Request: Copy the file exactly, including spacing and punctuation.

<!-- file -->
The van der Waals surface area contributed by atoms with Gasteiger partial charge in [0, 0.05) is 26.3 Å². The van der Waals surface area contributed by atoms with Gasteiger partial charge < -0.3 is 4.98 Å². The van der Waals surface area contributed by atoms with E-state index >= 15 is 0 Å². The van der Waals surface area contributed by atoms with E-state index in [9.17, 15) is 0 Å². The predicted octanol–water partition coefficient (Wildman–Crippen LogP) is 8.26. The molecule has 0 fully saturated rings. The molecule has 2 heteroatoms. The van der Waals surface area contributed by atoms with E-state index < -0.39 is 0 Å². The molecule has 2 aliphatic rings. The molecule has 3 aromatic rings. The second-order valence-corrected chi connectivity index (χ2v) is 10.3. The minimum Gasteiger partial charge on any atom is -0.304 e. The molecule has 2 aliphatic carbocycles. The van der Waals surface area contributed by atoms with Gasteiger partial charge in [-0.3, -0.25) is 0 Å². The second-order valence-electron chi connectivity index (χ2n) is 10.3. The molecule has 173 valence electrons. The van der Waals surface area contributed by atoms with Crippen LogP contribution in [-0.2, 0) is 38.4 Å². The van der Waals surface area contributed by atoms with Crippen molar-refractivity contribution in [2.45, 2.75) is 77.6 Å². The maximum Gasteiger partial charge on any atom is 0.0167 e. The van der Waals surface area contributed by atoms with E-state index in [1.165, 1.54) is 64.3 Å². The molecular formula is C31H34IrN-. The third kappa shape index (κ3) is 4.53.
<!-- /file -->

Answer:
The van der Waals surface area contributed by atoms with Gasteiger partial charge in [0, 0.05) is 26.3 Å². The van der Waals surface area contributed by atoms with Gasteiger partial charge < -0.3 is 4.98 Å². The van der Waals surface area contributed by atoms with E-state index >= 15 is 0 Å². The van der Waals surface area contributed by atoms with E-state index in [9.17, 15) is 0 Å². The predicted octanol–water partition coefficient (Wildman–Crippen LogP) is 8.26. The molecule has 0 fully saturated rings. The molecule has 2 heteroatoms. The van der Waals surface area contributed by atoms with E-state index < -0.39 is 0 Å². The molecule has 2 aliphatic rings. The molecule has 3 aromatic rings. The second-order valence-corrected chi connectivity index (χ2v) is 10.3. The minimum Gasteiger partial charge on any atom is -0.304 e. The molecule has 2 aliphatic carbocycles. The van der Waals surface area contributed by atoms with Gasteiger partial charge in [-0.3, -0.25) is 0 Å². The second-order valence-electron chi connectivity index (χ2n) is 10.3. The molecule has 173 valence electrons. The van der Waals surface area contributed by atoms with Crippen LogP contribution in [-0.2, 0) is 38.4 Å². The van der Waals surface area contributed by atoms with Crippen molar-refractivity contribution in [2.45, 2.75) is 77.6 Å². The maximum Gasteiger partial charge on any atom is 0.0167 e. The van der Waals surface area contributed by atoms with E-state index in [1.165, 1.54) is 64.3 Å². The molecular formula is C31H34IrN-. The third kappa shape index (κ3) is 4.53.